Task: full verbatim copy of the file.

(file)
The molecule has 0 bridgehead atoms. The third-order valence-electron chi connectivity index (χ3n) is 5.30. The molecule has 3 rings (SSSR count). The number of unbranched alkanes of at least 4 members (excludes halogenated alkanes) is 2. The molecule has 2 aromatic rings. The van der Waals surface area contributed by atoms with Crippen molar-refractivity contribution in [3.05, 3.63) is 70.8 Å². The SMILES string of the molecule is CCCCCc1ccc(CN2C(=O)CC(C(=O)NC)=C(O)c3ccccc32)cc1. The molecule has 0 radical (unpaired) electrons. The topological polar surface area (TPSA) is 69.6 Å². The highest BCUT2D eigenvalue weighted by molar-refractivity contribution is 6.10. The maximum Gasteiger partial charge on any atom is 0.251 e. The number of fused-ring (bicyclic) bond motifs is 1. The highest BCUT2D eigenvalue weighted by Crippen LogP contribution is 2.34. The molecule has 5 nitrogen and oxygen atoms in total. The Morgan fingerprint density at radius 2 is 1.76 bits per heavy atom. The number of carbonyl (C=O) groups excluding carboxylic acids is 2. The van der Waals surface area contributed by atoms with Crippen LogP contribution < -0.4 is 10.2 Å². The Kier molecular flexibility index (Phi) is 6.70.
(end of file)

The molecule has 0 bridgehead atoms. The third-order valence-electron chi connectivity index (χ3n) is 5.30. The molecule has 3 rings (SSSR count). The number of unbranched alkanes of at least 4 members (excludes halogenated alkanes) is 2. The molecule has 2 aromatic rings. The van der Waals surface area contributed by atoms with Crippen molar-refractivity contribution in [3.05, 3.63) is 70.8 Å². The SMILES string of the molecule is CCCCCc1ccc(CN2C(=O)CC(C(=O)NC)=C(O)c3ccccc32)cc1. The molecule has 0 radical (unpaired) electrons. The topological polar surface area (TPSA) is 69.6 Å². The highest BCUT2D eigenvalue weighted by molar-refractivity contribution is 6.10. The maximum Gasteiger partial charge on any atom is 0.251 e. The number of fused-ring (bicyclic) bond motifs is 1. The highest BCUT2D eigenvalue weighted by Crippen LogP contribution is 2.34. The molecule has 5 nitrogen and oxygen atoms in total. The Morgan fingerprint density at radius 2 is 1.76 bits per heavy atom. The number of carbonyl (C=O) groups excluding carboxylic acids is 2. The van der Waals surface area contributed by atoms with Crippen LogP contribution < -0.4 is 10.2 Å². The Kier molecular flexibility index (Phi) is 6.70.